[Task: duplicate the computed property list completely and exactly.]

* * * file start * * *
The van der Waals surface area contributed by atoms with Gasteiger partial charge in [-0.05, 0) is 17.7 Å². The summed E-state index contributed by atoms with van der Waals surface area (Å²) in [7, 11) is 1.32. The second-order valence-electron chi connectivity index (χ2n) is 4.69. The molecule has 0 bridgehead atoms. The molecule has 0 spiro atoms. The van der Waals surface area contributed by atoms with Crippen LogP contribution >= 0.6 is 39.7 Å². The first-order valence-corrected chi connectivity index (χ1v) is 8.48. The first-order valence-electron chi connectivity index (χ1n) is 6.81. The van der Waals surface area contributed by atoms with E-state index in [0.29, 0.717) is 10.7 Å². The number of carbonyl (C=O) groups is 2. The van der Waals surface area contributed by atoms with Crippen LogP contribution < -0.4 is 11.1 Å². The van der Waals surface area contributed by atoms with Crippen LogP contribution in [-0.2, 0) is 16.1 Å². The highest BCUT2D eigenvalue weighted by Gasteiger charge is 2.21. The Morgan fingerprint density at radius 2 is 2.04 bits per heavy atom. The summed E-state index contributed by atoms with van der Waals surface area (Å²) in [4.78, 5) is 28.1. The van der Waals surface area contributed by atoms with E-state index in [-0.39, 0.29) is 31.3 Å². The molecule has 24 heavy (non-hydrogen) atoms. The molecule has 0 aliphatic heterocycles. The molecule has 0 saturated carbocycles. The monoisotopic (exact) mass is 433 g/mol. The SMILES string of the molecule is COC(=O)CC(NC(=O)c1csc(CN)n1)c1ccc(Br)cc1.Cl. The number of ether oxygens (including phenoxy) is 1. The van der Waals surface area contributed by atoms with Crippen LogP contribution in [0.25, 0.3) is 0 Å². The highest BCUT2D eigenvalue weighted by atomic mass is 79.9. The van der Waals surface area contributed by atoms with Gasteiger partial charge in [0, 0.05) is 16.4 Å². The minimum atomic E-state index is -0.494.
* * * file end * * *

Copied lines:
The van der Waals surface area contributed by atoms with Gasteiger partial charge in [-0.05, 0) is 17.7 Å². The summed E-state index contributed by atoms with van der Waals surface area (Å²) in [7, 11) is 1.32. The second-order valence-electron chi connectivity index (χ2n) is 4.69. The molecule has 0 bridgehead atoms. The molecule has 0 spiro atoms. The van der Waals surface area contributed by atoms with Crippen LogP contribution >= 0.6 is 39.7 Å². The first-order valence-corrected chi connectivity index (χ1v) is 8.48. The first-order valence-electron chi connectivity index (χ1n) is 6.81. The van der Waals surface area contributed by atoms with E-state index in [0.29, 0.717) is 10.7 Å². The number of carbonyl (C=O) groups is 2. The van der Waals surface area contributed by atoms with Crippen LogP contribution < -0.4 is 11.1 Å². The van der Waals surface area contributed by atoms with Crippen LogP contribution in [-0.2, 0) is 16.1 Å². The highest BCUT2D eigenvalue weighted by Gasteiger charge is 2.21. The Morgan fingerprint density at radius 2 is 2.04 bits per heavy atom. The summed E-state index contributed by atoms with van der Waals surface area (Å²) in [4.78, 5) is 28.1. The van der Waals surface area contributed by atoms with E-state index in [-0.39, 0.29) is 31.3 Å². The molecule has 24 heavy (non-hydrogen) atoms. The molecule has 0 aliphatic heterocycles. The molecule has 0 saturated carbocycles. The monoisotopic (exact) mass is 433 g/mol. The SMILES string of the molecule is COC(=O)CC(NC(=O)c1csc(CN)n1)c1ccc(Br)cc1.Cl. The number of ether oxygens (including phenoxy) is 1. The van der Waals surface area contributed by atoms with Crippen LogP contribution in [0.25, 0.3) is 0 Å². The highest BCUT2D eigenvalue weighted by atomic mass is 79.9. The van der Waals surface area contributed by atoms with Gasteiger partial charge in [0, 0.05) is 16.4 Å². The minimum atomic E-state index is -0.494.